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Cross-pollination through exchange of good practices[fullwidth background_color=”#003300″ background_image=”” background_parallax=”none” enable_mobile=”no” parallax_speed=”0.3″ background_repeat=”no-repeat” background_position=”left top” video_url=”” video_aspect_ratio=”16:9″ video_webm=”” video_mp4=”” video_ogv=”” video_preview_image=”” overlay_color=”” overlay_opacity=”0.5″ video_mute=”yes” video_loop=”yes” fade=”no” border_size=”0px” border_color=”” border_style=”solid” padding_top=”20″ padding_bottom=”20″ padding_left=”0″ padding_right=”0″ hundred_percent=”no” equal_height_columns=”no” hide_on_mobile=”no” menu_anchor=”” class=”” id=””]
Ecett is a European learning network initiated by therapeutic communities and open to all human centered occupations. Thanks to financial support of EU, it has developed an avant-garde learning method (MECETT) based on the transfer of the Journeymen apprenticeship tradition combined with e-learning and reinvented for lifelong learning in any kind of trade. The main results of this specific modality of short internships abroad (2 to 10 days) is improvement of motivation, repositories of good practices and innovations after return. The success rate of the learning outcomes is very high (about 90%) and the perspectives of future developments are huge.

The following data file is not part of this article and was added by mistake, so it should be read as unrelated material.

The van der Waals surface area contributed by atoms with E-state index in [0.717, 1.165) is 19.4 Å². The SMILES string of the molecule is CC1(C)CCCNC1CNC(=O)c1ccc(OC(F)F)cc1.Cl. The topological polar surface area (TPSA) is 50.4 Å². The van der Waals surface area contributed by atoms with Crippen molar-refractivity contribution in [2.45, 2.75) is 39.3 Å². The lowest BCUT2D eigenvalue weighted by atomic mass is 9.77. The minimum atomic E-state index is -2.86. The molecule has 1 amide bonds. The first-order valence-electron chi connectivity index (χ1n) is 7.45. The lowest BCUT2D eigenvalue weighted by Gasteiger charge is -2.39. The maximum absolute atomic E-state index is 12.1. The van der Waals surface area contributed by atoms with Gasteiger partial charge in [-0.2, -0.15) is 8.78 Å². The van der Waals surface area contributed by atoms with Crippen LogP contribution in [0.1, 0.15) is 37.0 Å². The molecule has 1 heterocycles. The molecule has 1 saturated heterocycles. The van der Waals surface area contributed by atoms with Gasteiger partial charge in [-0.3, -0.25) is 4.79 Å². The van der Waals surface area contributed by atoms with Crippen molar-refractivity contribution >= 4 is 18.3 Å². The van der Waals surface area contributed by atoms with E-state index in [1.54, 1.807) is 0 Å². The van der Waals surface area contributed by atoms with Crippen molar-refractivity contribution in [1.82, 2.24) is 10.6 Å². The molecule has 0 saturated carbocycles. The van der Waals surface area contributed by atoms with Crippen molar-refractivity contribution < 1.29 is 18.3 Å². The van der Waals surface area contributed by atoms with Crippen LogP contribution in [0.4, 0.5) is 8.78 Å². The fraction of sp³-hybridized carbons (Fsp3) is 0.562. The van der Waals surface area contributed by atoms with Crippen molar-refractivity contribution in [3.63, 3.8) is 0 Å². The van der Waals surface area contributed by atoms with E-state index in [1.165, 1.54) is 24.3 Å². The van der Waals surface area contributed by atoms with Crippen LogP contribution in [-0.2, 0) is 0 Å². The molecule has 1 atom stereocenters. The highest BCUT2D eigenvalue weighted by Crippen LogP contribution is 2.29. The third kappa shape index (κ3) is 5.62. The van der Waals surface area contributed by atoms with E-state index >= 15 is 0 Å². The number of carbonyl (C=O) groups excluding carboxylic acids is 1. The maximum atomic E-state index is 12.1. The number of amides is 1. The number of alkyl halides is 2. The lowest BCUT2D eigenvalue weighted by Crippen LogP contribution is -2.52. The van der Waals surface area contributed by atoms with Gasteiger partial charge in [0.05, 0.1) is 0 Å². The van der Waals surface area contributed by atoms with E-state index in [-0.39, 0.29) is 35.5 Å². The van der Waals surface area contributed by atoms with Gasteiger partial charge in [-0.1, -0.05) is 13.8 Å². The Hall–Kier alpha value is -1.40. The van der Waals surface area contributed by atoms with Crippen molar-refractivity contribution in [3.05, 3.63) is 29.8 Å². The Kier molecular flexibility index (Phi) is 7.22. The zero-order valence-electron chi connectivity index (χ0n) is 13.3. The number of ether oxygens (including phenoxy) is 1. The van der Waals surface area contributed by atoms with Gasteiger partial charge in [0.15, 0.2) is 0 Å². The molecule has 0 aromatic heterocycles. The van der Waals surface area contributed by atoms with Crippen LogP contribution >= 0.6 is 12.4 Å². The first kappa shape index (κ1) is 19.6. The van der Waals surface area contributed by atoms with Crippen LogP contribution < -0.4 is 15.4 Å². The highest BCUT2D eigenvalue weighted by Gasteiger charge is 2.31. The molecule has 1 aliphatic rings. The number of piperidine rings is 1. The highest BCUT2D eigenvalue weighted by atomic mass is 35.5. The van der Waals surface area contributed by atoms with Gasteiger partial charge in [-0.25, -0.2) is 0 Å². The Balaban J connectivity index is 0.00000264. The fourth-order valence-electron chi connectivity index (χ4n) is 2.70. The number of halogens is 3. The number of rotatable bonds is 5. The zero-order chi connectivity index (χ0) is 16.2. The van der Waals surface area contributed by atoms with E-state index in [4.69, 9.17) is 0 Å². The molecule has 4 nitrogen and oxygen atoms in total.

Cross-pollination through exchange of good practice
The new business needs
“Human centered occupations” are facing, as many other occupations, a great complexity in their core business, constant new challenges in their environment, a questioning on their cost-benefit ratio and a cruel lack of academic training concerning the new challenges that emerge constantly. Faced with this, many teams find themselves isolated and remain with their nose in the grindstone, there is a loss of quality, their members grow tired and this explains a lot of burnouts, blocked situations in organizations, and eventually bankruptcies.
The questions posed by these teams are “are there solutions?”, “where do they exist?” and “how could we observe them? ”The response consists of several main principles:
- Lifelong learning
2 Observation of good practices on the spot is more relevant than beautiful theories
3 Measuring the impact of these practices on the service users
4 Work with study and research services
5 Innovate, share, and disseminate these good practices.
A learning network based on exchange of practices
Ecett (1) is a network for ongoing learning through exchange of good practices. It includes over 1,000 internship places distributed in more than 20 countries in Europe. It was initiated by organisations specialized in addiction (2) but is now open to other sectors.The learning method MECETT (3) is based on the journeymen apprenticeship model used by the guilds, since the Middle-Age, for training in manual trades. The trainees of Ecett are professionals, supported by their Ecett help desk, who want to learn through meeting their peers abroad on very specific topics. The help desks manage the communication between trainees and hosts for the good matching between demand (training needs of learners) and internship supply (expertise of hosts).